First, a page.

Meet The Mammoth Hunters Of Siberia
Meet the mammoth hunters of Siberia and let engage yourself in a tradition as old as its people. The mighty mammoth populated the Earth ten thousand years ago, until his its extinction due to climate change.
Another key factor in the woolly mammoth’s extinction is that they were hunting a lot by humans, for their meat, fur and tusks. Here in Siberia, it is believed that millions of mammoths populated the entire area and this lead to a tradition of mammoth tusk hunters.
The people from Bolshoy Lyakhovskiy Island, Siberia, Russia, were photographed by Evgenia Arbugaeva for a National Geographic pictorial. The eroding beaches of this far away island are home to millions of mammoth tusks very well conserved in the muddy grounds.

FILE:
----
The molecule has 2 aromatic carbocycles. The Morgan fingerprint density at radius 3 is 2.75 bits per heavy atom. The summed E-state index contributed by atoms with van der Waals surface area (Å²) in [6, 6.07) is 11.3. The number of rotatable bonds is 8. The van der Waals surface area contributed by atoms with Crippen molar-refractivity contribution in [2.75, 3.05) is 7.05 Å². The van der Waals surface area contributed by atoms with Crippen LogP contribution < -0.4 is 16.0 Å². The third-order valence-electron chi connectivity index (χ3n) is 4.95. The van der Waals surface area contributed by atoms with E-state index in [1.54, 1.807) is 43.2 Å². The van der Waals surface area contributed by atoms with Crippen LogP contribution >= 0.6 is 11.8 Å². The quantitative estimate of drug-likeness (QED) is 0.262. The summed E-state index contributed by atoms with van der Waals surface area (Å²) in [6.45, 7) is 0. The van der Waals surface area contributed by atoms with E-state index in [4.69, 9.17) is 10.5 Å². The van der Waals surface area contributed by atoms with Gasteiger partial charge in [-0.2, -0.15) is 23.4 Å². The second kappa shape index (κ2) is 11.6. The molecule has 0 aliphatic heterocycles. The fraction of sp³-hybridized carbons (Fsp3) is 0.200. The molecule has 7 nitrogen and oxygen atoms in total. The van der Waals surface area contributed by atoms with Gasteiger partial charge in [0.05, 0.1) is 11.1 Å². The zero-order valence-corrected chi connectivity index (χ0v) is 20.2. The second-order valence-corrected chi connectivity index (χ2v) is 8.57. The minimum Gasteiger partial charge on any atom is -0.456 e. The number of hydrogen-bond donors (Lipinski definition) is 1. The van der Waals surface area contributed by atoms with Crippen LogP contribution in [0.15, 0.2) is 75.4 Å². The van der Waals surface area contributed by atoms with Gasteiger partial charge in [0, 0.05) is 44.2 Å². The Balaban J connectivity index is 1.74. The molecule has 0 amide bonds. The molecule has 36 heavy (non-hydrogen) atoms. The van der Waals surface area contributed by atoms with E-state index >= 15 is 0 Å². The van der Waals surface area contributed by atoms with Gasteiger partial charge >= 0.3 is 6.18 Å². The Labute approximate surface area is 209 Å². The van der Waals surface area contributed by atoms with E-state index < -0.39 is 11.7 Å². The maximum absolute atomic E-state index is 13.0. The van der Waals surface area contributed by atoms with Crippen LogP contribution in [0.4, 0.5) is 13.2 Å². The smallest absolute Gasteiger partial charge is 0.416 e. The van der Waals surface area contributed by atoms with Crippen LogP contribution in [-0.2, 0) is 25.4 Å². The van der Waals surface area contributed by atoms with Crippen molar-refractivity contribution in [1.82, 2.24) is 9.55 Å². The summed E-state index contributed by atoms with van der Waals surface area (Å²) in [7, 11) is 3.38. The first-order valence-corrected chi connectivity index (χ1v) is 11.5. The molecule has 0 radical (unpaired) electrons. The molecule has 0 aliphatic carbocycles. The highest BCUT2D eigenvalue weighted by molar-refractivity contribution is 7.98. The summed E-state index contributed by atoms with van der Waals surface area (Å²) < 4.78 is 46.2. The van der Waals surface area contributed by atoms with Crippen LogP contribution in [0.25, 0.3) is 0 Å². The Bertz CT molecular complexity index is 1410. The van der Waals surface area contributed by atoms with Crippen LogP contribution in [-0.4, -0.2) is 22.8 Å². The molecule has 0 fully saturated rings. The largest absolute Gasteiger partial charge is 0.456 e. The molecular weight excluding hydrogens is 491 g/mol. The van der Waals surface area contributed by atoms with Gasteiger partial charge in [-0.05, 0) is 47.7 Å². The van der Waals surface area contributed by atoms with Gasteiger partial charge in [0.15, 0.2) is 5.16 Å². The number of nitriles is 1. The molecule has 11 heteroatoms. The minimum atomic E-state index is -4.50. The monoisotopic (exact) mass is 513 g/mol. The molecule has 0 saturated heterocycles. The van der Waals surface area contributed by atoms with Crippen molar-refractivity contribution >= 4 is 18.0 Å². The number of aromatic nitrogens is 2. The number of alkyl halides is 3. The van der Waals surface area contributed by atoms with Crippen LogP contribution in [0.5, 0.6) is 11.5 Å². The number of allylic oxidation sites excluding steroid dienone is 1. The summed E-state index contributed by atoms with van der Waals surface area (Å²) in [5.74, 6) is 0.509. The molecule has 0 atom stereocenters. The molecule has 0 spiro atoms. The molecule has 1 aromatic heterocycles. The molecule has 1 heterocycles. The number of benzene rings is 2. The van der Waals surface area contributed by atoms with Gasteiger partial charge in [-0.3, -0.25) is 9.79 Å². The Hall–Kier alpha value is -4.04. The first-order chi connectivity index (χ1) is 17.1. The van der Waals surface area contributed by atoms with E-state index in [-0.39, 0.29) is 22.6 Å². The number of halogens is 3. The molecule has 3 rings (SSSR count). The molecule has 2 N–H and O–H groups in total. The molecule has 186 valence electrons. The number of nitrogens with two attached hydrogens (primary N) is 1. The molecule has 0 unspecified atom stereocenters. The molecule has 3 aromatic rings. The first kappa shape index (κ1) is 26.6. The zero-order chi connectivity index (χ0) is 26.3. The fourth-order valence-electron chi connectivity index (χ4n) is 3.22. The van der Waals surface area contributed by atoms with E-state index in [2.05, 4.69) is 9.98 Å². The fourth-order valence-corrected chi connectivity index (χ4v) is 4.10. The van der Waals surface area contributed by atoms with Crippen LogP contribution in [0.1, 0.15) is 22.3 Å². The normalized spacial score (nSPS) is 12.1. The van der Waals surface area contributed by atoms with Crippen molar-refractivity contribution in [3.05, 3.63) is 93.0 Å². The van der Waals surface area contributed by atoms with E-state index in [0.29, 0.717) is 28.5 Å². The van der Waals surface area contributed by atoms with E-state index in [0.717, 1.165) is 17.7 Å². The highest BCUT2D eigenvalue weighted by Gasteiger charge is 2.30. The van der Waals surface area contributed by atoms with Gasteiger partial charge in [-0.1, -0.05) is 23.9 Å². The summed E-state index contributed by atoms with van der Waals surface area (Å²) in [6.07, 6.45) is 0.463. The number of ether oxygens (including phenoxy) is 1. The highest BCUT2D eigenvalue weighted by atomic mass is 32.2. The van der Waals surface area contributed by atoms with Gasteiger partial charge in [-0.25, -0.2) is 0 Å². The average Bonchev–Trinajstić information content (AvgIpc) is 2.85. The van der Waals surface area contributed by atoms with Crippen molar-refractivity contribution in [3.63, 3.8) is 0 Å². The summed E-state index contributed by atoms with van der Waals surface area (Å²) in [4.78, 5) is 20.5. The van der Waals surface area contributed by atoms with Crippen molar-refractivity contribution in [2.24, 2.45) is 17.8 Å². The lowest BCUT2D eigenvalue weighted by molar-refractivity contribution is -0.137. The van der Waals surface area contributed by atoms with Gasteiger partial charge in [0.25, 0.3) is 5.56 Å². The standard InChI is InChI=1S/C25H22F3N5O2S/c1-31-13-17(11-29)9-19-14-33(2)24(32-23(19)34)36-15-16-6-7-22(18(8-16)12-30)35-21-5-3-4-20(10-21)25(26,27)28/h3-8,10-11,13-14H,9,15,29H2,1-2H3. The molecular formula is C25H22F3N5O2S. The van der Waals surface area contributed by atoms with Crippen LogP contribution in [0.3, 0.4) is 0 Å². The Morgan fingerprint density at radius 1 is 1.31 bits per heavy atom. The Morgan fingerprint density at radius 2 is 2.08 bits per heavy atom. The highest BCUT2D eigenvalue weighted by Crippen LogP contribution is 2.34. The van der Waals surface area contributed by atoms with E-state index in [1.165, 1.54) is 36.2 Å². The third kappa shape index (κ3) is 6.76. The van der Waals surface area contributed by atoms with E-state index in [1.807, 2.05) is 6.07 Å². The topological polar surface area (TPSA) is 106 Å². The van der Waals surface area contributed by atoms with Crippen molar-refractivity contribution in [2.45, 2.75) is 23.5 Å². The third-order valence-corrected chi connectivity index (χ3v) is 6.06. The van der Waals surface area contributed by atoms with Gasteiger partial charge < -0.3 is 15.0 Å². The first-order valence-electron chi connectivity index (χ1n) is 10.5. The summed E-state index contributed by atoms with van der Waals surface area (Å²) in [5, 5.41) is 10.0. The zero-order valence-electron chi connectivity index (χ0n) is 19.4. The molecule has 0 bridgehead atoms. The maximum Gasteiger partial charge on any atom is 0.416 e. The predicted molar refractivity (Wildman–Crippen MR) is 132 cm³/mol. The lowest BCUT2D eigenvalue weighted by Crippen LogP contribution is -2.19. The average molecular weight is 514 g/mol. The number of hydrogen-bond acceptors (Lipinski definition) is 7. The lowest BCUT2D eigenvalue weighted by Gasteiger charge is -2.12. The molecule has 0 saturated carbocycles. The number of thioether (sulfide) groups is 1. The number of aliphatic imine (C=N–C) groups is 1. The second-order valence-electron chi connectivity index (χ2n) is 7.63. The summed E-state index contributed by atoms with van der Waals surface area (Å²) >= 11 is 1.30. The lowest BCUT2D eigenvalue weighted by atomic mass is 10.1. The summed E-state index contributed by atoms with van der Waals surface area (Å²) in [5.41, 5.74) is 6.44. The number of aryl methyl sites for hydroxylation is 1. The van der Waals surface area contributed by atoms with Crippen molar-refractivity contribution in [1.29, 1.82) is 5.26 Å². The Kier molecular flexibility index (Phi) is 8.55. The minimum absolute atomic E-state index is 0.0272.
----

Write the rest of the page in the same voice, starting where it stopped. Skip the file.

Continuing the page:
The mammoth hunters of today are not actually hunters anymore. They are a new type of gatherers, collecting what their hunter ancestors left behind. Once they find a mammoth tusk, it can take several hours for it to be fully removed out of thick layers of earth, mud and ice.
The international elephant ivory trade is illegal, but the trade of mammoth ivory has become a very successful business. These tusk hunters can earn more than $60,000 for each mammoth tusk they find and remove from the ground.
After they have been excavated from the ground, the mammoth tusks are cleaned up and prepared for shipment for eccentric and wealthy buyers. Over 90% of the mammoth ivory extracted from Siberia, approximately 60 tons per year, finds its way to the Chinese market.
These people and their tradition of mammoth tusk hunting is the only thing keeping the frozen parts of Siberia alive and populated.